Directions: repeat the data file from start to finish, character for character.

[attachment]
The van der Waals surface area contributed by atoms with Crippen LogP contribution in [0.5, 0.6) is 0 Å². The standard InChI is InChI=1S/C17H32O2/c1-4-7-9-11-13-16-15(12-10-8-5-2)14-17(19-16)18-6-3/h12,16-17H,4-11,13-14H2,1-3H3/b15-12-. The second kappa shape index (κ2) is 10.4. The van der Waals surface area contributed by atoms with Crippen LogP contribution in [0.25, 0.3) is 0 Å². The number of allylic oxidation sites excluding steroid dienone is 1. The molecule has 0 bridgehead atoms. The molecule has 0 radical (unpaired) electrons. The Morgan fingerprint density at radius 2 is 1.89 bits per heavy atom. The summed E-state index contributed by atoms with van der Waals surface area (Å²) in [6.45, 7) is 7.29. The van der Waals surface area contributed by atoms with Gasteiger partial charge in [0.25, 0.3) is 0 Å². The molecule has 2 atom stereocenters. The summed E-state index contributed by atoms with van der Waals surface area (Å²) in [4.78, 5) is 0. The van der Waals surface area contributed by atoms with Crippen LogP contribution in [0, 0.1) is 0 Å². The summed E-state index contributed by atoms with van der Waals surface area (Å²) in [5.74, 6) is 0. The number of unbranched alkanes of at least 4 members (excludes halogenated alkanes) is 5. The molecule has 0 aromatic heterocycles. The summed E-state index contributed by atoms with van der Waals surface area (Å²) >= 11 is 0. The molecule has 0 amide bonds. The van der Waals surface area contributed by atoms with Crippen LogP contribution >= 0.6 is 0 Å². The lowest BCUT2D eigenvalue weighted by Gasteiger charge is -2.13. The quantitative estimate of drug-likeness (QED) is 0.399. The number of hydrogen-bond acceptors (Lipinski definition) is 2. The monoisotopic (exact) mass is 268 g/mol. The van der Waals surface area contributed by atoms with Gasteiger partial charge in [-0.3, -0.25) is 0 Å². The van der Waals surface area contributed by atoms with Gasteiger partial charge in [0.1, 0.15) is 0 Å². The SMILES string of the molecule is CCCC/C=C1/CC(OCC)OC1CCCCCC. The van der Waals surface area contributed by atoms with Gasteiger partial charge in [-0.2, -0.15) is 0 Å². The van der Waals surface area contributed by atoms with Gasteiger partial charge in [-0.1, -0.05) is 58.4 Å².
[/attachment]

The van der Waals surface area contributed by atoms with Crippen LogP contribution in [0.5, 0.6) is 0 Å². The standard InChI is InChI=1S/C17H32O2/c1-4-7-9-11-13-16-15(12-10-8-5-2)14-17(19-16)18-6-3/h12,16-17H,4-11,13-14H2,1-3H3/b15-12-. The second kappa shape index (κ2) is 10.4. The van der Waals surface area contributed by atoms with Crippen LogP contribution in [0.25, 0.3) is 0 Å². The number of allylic oxidation sites excluding steroid dienone is 1. The molecule has 0 bridgehead atoms. The molecule has 0 radical (unpaired) electrons. The Morgan fingerprint density at radius 2 is 1.89 bits per heavy atom. The summed E-state index contributed by atoms with van der Waals surface area (Å²) in [6.45, 7) is 7.29. The van der Waals surface area contributed by atoms with Gasteiger partial charge in [0.25, 0.3) is 0 Å². The molecule has 2 atom stereocenters. The summed E-state index contributed by atoms with van der Waals surface area (Å²) in [4.78, 5) is 0. The van der Waals surface area contributed by atoms with Crippen LogP contribution in [0, 0.1) is 0 Å². The summed E-state index contributed by atoms with van der Waals surface area (Å²) in [5.74, 6) is 0. The number of unbranched alkanes of at least 4 members (excludes halogenated alkanes) is 5. The molecule has 0 aromatic heterocycles. The summed E-state index contributed by atoms with van der Waals surface area (Å²) >= 11 is 0. The molecule has 0 amide bonds. The van der Waals surface area contributed by atoms with Crippen LogP contribution >= 0.6 is 0 Å². The lowest BCUT2D eigenvalue weighted by Gasteiger charge is -2.13. The quantitative estimate of drug-likeness (QED) is 0.399. The number of hydrogen-bond acceptors (Lipinski definition) is 2. The monoisotopic (exact) mass is 268 g/mol. The van der Waals surface area contributed by atoms with Gasteiger partial charge in [-0.3, -0.25) is 0 Å². The van der Waals surface area contributed by atoms with Gasteiger partial charge in [0.1, 0.15) is 0 Å². The SMILES string of the molecule is CCCC/C=C1/CC(OCC)OC1CCCCCC. The van der Waals surface area contributed by atoms with Gasteiger partial charge in [-0.2, -0.15) is 0 Å². The van der Waals surface area contributed by atoms with Gasteiger partial charge in [-0.1, -0.05) is 58.4 Å².